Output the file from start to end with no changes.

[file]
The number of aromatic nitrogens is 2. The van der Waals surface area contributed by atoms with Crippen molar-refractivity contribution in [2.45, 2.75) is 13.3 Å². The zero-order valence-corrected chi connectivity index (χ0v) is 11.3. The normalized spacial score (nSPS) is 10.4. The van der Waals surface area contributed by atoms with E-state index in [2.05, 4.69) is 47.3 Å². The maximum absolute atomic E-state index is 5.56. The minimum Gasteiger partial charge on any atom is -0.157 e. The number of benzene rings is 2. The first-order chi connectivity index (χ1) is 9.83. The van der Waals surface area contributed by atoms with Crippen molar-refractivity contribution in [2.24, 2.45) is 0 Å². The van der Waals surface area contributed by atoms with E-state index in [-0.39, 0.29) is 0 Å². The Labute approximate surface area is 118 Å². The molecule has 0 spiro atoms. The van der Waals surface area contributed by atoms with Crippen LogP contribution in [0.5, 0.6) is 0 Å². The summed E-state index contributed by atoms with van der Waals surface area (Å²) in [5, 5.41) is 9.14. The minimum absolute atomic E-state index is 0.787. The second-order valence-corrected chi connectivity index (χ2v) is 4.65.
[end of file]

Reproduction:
The number of aromatic nitrogens is 2. The van der Waals surface area contributed by atoms with Crippen molar-refractivity contribution in [2.45, 2.75) is 13.3 Å². The zero-order valence-corrected chi connectivity index (χ0v) is 11.3. The normalized spacial score (nSPS) is 10.4. The van der Waals surface area contributed by atoms with E-state index in [2.05, 4.69) is 47.3 Å². The maximum absolute atomic E-state index is 5.56. The minimum Gasteiger partial charge on any atom is -0.157 e. The number of benzene rings is 2. The first-order chi connectivity index (χ1) is 9.83. The van der Waals surface area contributed by atoms with Crippen molar-refractivity contribution in [2.24, 2.45) is 0 Å². The van der Waals surface area contributed by atoms with E-state index in [-0.39, 0.29) is 0 Å². The Labute approximate surface area is 118 Å². The molecule has 0 spiro atoms. The van der Waals surface area contributed by atoms with Crippen LogP contribution in [0.5, 0.6) is 0 Å². The summed E-state index contributed by atoms with van der Waals surface area (Å²) in [5, 5.41) is 9.14. The minimum absolute atomic E-state index is 0.787. The second-order valence-corrected chi connectivity index (χ2v) is 4.65.